The Flavors of Fall

Ashley Young
September 30, 2015

Is it just us, or does food taste better in the fall? Crisp, sweet, tart apples, warm and spicy pumpkins, not to mention all of those Halloween sweets. Take advantage of the delicious offerings of the season with these ideas for cooking with your kids.

Miniature Apple Pies

These sweet treats couldn't be easier. Flatten a refrigerated biscuit (the kind that comes in the can that kids love to "pop") on a cookie sheet. Drop a spoonful of peeled and chopped apples on top then sprinkle a mixture of brown sugar and cinnamon on top of that. Place another flattened biscuit on top, then bake according to the directions on the biscuit package. The recipe (which you can read in more detail by following the link) may be simple, but the taste and the smell are pretty authentic!

Fall Apple Crisp

Peel and slice apples 8 large apples and have your child arrange them on a 9 x 13 baking dish. In a large bowl, combine 1 3/4 cup sugar, 1 1/2 cup flour, 2/3 cup butter, 1 tsp. salt, 1/2 tsp. nutmeg, 2 tsp. cinnamon, 1/2 cup water. Kids can help measure, then really get in there to mix it all up with their hands. Dump the mixture in crumbly handfuls onto the apples, then bake at 350 degrees for 45-60 minutes.

Caramel Apples

Insert sticks into the stem end of washed and dried apples (you can either use craft sticks or the "caramel apple sticks" that are readily available in grocery stores this time of year). Unwrap the caramels from a 14-ounce package. Put them in a microwave-safe bowl with a tablespoon of water. Heat the caramels for about 3 minutes, stopping to stir every minute. Continue heating until the caramels are completely melted and smooth. Be careful! The bowl and the caramels will be very hot. Help kids dip the apples into the caramel then hold them over the bowl to allow the excess to drip away. Place the dipped apples on a cookie sheet lined with waxed paper and coated with cooking spray or a light layer of butter. A package of caramels makes about 5 apples.

Add Some Fun: Just after the apples are dipped, kids can roll them in nuts, rainbow cupcake sprinkles, chopped up chocolate chips, shredded coconut, mini M&Ms, or any combination of the above!

Extra Credit! Make Your Own Caramel

Caramel seems intimidating, but it is super easy, far easier than unwrapping all of those caramels! In a saucepan, bring two cups of sugar and 1/2 cup of water to a boil over high heat. Reduce to medium-high and simmer (without stirring) until caramel is golden brown, about eight minutes. Remove from heat and carefully stir in 1/2 cup of heavy cream (be careful here—it will splatter a little). Transfer to a small bowl and let cool for five minutes before dipping the apples.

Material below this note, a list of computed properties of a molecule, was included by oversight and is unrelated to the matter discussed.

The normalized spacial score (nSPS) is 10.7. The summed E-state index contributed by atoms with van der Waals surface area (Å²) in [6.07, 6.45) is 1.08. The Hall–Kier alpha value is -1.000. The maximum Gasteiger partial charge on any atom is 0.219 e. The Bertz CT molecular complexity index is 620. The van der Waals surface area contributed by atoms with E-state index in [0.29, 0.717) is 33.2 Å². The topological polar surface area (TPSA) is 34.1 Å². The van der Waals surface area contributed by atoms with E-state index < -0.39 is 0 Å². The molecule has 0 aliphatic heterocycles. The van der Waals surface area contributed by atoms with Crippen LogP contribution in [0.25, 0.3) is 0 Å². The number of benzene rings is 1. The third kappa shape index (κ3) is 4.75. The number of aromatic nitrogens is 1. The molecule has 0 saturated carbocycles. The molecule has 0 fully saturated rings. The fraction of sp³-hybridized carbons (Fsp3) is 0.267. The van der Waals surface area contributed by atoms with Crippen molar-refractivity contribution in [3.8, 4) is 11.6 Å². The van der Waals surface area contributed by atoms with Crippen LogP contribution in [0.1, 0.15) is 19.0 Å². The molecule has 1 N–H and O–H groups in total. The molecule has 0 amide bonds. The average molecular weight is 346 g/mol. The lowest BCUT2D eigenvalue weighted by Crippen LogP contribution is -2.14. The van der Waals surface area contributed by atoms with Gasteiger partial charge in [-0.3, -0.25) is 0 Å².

Toasted Pumpkin Seeds

Carving pumpkins is one of my favorite fall traditions, but about the time I'm elbow-deep in pumpkin guts, I need motivation beyond the promise of a glowing, grinning face. Enter toasted pumpkin seeds, an easy, delicious, post-carving snack! While you're carving, have your kids dump the pumpkin guts into a large bowl. After carving, have them separate the seeds from the slimy pumpkin fiber. Rinse the seeds then pat them dry. Toss the seeds with a tablespoon of olive oil and a little salt. Spread evenly on a baking sheet and bake at 300 degrees for 30-40 minutes or until light brown. Let cool before snacking. You can also get creative with the seasoning: try black pepper, cinnamon, chili powder, cayenne, cumin, brown sugar. Whatever suits your family's fall palate.

Halloween Dirt Cake

This one has it all. It's creepy and atmospheric, but sweet and delicious. And it couldn't be easier. Crush a 20-ounce package of Oreo cookies in the food processor (or put them in large freezer bags and let the kids go at them with a rolling pin or meat mallet). Prepare 2 packages of chocolate pudding according to the package directions. In a large bowl, mix an 8-ounce package of cream cheese, ¼ cup softened butter, and 1/3 cup of powdered sugar. Add the pudding and mix well. Fold in a 12-ounce package of whipped topping. In an 8x8 pan, alternate layers of the crushed cookies with the pudding mixture, making sure to end with a final layer of cookies. There's your dirt, now your kids get to decide what to put in it. Gummy worms and other candy bugs? Vanilla wafer tombstones? Candy pumpkins? The sky is the limit. Or maybe, in this case, the earth is.

From the Parents

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